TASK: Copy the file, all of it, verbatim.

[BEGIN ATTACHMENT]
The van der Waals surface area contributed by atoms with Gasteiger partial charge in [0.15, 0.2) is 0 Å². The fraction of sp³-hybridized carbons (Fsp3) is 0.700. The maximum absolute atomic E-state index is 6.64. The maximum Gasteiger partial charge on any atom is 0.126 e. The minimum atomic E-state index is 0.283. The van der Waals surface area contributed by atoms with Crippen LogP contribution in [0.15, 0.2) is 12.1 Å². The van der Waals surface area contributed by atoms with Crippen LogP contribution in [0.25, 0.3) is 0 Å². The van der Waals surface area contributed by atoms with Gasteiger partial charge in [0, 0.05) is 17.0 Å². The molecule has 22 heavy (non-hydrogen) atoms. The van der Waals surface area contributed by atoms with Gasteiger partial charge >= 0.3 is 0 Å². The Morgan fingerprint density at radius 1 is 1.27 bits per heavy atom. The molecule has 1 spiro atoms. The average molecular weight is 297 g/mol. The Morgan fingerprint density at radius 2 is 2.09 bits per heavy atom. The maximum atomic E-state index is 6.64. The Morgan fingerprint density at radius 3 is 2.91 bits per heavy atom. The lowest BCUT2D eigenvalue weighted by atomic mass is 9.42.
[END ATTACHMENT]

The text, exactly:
The van der Waals surface area contributed by atoms with Gasteiger partial charge in [0.15, 0.2) is 0 Å². The fraction of sp³-hybridized carbons (Fsp3) is 0.700. The maximum absolute atomic E-state index is 6.64. The maximum Gasteiger partial charge on any atom is 0.126 e. The minimum atomic E-state index is 0.283. The van der Waals surface area contributed by atoms with Crippen LogP contribution in [0.15, 0.2) is 12.1 Å². The van der Waals surface area contributed by atoms with Crippen LogP contribution in [0.25, 0.3) is 0 Å². The van der Waals surface area contributed by atoms with Gasteiger partial charge in [0, 0.05) is 17.0 Å². The molecule has 22 heavy (non-hydrogen) atoms. The van der Waals surface area contributed by atoms with Gasteiger partial charge >= 0.3 is 0 Å². The Morgan fingerprint density at radius 1 is 1.27 bits per heavy atom. The molecule has 1 spiro atoms. The average molecular weight is 297 g/mol. The Morgan fingerprint density at radius 2 is 2.09 bits per heavy atom. The maximum atomic E-state index is 6.64. The Morgan fingerprint density at radius 3 is 2.91 bits per heavy atom. The lowest BCUT2D eigenvalue weighted by atomic mass is 9.42.